pre-selected worship music called hymnals, which can be both denominationally-focused,
theme-based or completely non-denominational. Hymnals like Psalter Hymnal helped further
popularize traditional church music around 1920, but after World War II, many church goers
felt that these types of songs were stale and ineffective in an increasingly modern world.
What Is Contemporary Worship?
Another common form of worship music is Contemporary Christian Music (CCM). CCM has become
very popular over time with its upbeat tempo and modern pop-like style. The lyrics for CCM
tend to be more about life issues like love, identity in Christ, family struggles, etc.
People who attend a contemporary worship service may have a personal relationship with Jesus
or simply want a fun way to learn more about God through music. They may not have a desire
to go deeper in their faith but they do want music that resonates with them and touches their
hearts. This type of service works well for both on Sundays at church as well as midweek
services/evangelism events because it's easy to sing along even if you don't know all of the words.
Are There Different Kinds of Contemporary Worship Music?
Worship music has changed a lot in recent years. While most people think of contemporary
Christian music when they hear worship music, worship is actually more than just contemporary
Christian music. Contemporary worship encompasses many different genres of music—so many,
in fact, that it can be hard to keep track of them all. Many churches choose one or two
worship styles for their services but even so, there are still various types of worship music
that you might want to include on occasion. Let's take a look at some popular genres within
contemporary Christian worship music.
Contemporary Christian music covers a wide range of genres, including indie, hip-hop, electronic,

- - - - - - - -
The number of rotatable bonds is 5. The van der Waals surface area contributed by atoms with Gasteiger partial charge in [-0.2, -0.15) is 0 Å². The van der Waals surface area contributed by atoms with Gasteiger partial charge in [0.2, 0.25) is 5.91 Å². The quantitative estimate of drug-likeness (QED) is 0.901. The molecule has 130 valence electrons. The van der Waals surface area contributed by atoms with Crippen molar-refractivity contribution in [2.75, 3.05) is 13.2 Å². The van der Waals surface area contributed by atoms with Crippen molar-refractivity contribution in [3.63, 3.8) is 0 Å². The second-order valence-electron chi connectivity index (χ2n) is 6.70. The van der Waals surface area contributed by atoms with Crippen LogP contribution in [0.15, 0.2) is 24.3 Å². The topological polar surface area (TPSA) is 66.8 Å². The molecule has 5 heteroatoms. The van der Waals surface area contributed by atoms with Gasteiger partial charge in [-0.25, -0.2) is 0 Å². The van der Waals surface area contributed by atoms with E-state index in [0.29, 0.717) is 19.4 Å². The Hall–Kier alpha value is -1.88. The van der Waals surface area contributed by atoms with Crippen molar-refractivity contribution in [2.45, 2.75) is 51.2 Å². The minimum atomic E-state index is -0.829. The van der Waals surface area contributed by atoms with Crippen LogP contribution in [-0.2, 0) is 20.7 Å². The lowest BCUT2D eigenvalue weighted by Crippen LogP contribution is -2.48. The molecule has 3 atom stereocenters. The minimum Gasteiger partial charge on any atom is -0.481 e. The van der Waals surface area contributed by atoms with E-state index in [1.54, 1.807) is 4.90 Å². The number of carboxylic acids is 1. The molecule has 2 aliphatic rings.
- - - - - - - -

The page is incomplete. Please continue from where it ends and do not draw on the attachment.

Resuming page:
alternative rock, acoustic rock/folk, pop rock/pop-punk. The common denominator among them is
that they're all very upbeat and easy to listen to. They're particularly effective for services
with younger audiences or children's ministries, where you want something that's easy on young
ears but still sends a positive message about God or Jesus Christ. The most famous contemporary
Christian artist is Hillsong United—but MercyMe, Elevation Worship, Passion Band, Casting Crowns
and Chris Tomlin are also big names in CCM today. These artists typically perform songs with
lyrics derived from Scripture or a relevant source but sometimes their music is interpreted
through creative license instead of being literally biblical.
How do I Use Each Style Effectively?
Each genre has different characteristics that make it unique—and each one is designed to help bring
worshipers into God's presence. Some songs are slow and soft; others are fast and intense. When you're
selecting songs for your services, choose ones that will engage your congregation in a way that
corresponds with your church's overall mission statement. For example: If you want to lead people
in worship in order to lift up Jesus in prayer, then gospel music would be more appropriate than
Contemporary hymns seek to incorporate many of these musical styles but with updated lyrics.
They can be particularly useful for younger audiences who may not appreciate traditional music,
but there are plenty of churches that still use traditional hymns in their worship services.
And you don't have to throw out older favorites when introducing your churchgoers to more
contemporary forms of worship music; it's all about finding a balance between old and new.
It's also important to recognize that there are some groups—like children or youth—who may
respond better than others, so keeping that in mind is helpful when you're selecting songs
for your church service.
Finally, you need to consider your church's size when choosing a style of music.
Bigger churches will likely have a larger budget for musical equipment and more
people on hand who can lead worship. But no matter how big or small your congregation is,
there's a style of music that will engage its members in a meaningful way. If you're feeling
overwhelmed by all of these different options, start with what feels right to you or try out
one new style at a time until you find something that works for your congregation as a whole.